A Primer on the National Saving Rate
The Commerce Department recently announced that the nation's personal saving rate, calculated as a percentage of disposable (or after-tax) personal income, had fallen to a negative number for the first time since October 2001. The national savings rate fell to a negative 1.1 percent in July 2005, followed by a negative 0.7 percent in August
What's happening to savings in America? In the short-term (and prior to the impact of Hurricane Katrina), the Commerce Department says consumers remained in a spending mood: personal consumption expenditures rose 0.7 percent in real (or inflation-adjusted) dollars from June to July, and by another 0.9 percent in July.
But in the long-term, the recent declines serve as a reminder of how long the savings rate has been declining. After peaking in 1944 at 26.1 percent and dropping during the early post-World War years to 4.3 percent in 1947, the annual rate fluctuated within a narrower range until reaching a post-war high of 11.2 percent in 1982. From there it trended down, ending the 1990s at 2.4 percent, dropping to 1.8 percent in 2001 and 2004 and never exceeding 2.4 percent again. In the first half of 2005, the seasonally adjusted annual rate fell below 1 percent.
To understand what these figures mean, it is important to know how the Commerce Department defines personal saving: what's left of employee compensation after personal taxes, self-employment income, rental income, personal interest and dividend income on assets, plus transfer payments (formerly classified as non-tax payments, these are payments by people to government including donations, fees, and fines), minus current personal taxes after subtracting personal outlays.
It excludes capital gains from sales of assets, which have been substantial in some years. According to the Commerce Department, "Saving from current income may be near zero or negative when outlays are financed by borrowing (including borrowing financed through credit cards or home equity loans), by selling investments or other assets or by using savings from previous periods."
By contrast, the Federal Reserve measures personal saving as the difference between households' net acquisitions of assets (excluding cars and other consumer durables) and the net increase in their liabilities. It excludes capital gains, too.
Whatever the differences, the long-term trend in Fed-basis personal saving as a percentage of disposable personal income has been the same: down. From the early postwar low of 7 percent in 1949, it rose to the low double-digits and remained there with few exceptions through 1990's 11.5 percent. It slipped in ensuing years, falling to a negative 0.7 percent in 2000 - when the Commerce-basis rate was a positive 2.3 percent - and has remained in the low single digits since.
Do lower rates of household saving matter in the face of higher household debt, as some suggest? Not to Fed Governor Susan Schmidt Bies, who, in two speeches this year, said that she takes a "considerably more sanguine" view than those who are concerned that households "have become overextended and will need to rein in their spending."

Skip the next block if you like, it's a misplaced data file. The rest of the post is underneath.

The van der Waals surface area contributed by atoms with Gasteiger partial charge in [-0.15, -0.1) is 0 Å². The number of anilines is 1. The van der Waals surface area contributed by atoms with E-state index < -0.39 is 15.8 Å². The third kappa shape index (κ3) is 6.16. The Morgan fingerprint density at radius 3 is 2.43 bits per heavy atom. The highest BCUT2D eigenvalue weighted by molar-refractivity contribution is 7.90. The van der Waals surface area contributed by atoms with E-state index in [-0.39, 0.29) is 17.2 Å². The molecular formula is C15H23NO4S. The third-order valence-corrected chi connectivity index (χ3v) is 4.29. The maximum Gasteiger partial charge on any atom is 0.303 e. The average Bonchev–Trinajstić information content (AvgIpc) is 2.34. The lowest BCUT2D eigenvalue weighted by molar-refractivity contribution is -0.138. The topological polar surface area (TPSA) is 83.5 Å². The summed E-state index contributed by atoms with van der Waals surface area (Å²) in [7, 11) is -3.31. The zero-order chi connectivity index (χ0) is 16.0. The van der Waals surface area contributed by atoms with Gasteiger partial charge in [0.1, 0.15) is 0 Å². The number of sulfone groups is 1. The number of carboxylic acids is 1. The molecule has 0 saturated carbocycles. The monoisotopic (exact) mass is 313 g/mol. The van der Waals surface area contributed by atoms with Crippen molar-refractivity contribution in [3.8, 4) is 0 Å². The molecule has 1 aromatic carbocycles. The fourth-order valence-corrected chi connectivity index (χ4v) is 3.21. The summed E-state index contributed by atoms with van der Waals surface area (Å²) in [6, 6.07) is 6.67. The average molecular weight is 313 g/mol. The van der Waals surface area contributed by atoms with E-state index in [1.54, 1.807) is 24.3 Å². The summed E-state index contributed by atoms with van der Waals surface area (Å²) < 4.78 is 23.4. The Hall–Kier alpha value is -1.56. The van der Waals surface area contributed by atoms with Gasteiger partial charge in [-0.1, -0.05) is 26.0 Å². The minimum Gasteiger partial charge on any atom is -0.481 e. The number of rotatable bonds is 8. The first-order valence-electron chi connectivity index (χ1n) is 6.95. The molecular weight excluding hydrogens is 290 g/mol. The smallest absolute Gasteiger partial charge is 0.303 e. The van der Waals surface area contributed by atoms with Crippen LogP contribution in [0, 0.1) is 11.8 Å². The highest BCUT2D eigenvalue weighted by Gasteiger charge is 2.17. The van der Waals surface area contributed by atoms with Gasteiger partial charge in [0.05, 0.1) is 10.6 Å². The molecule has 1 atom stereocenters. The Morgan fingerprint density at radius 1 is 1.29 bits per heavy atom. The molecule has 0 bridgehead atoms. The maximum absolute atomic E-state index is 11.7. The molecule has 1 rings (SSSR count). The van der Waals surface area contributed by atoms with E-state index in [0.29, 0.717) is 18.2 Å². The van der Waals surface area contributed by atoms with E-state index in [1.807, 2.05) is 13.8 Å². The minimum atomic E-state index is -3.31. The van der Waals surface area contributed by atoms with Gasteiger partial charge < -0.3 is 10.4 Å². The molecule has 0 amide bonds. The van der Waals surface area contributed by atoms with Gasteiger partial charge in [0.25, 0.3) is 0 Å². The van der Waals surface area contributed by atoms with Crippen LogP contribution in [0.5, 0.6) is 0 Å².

Fed staff analyses, she explained, "indicate that households in the top income quintile can account for nearly all of the decline in the aggregate saving rate since 1989 (when estimates of saving by income quintiles were first disseminated). “Given that these higher-income households have more financial resources to weather shocks, the significant decline in savings is less troublesome than if it had occurred in the lower part of the income distribution."
Governor Bies also noted that some analysts consider changes in net worth to be a more relevant measure of saving adequacy than the portion of current income set aside for saving. "In this regard, the picture of household saving looks more favorable than suggested by the saving rate," she said.
At some point, the Governor said, consumers, who have passively relied on markets to raise the value of their assets, will need to set aside more of their earnings for investment in new assets for their future needs.
Addressing the personal saving rate's impact on the economy, Fed vice-chairman Roger W. Ferguson, Jr., recently said that a near-term return to the average rates prevailing through the 1980s may not be needed. "In the aggregate, an economy needs to generate savings for two basic purposes - to invest in new plant and equipment with the aim of raising future consumption growth and to expand the residential housing stock," he said. "As the growth rate of the labor force slows with the retirement of the baby boom generation, less investment will be required to equip each worker with the same amount of capital."
Other economists point to the imbalances in the global economy as being unsustainable, and are less comfortable relying on asset bubbles and low mortgage rates to drive economic expansion.
October 2005 - This column is produced by the Financial Planning Association, a membership organization for the financial planning community, and is provided by Terry Green, CFP®, AIF®, a local member of the FPA.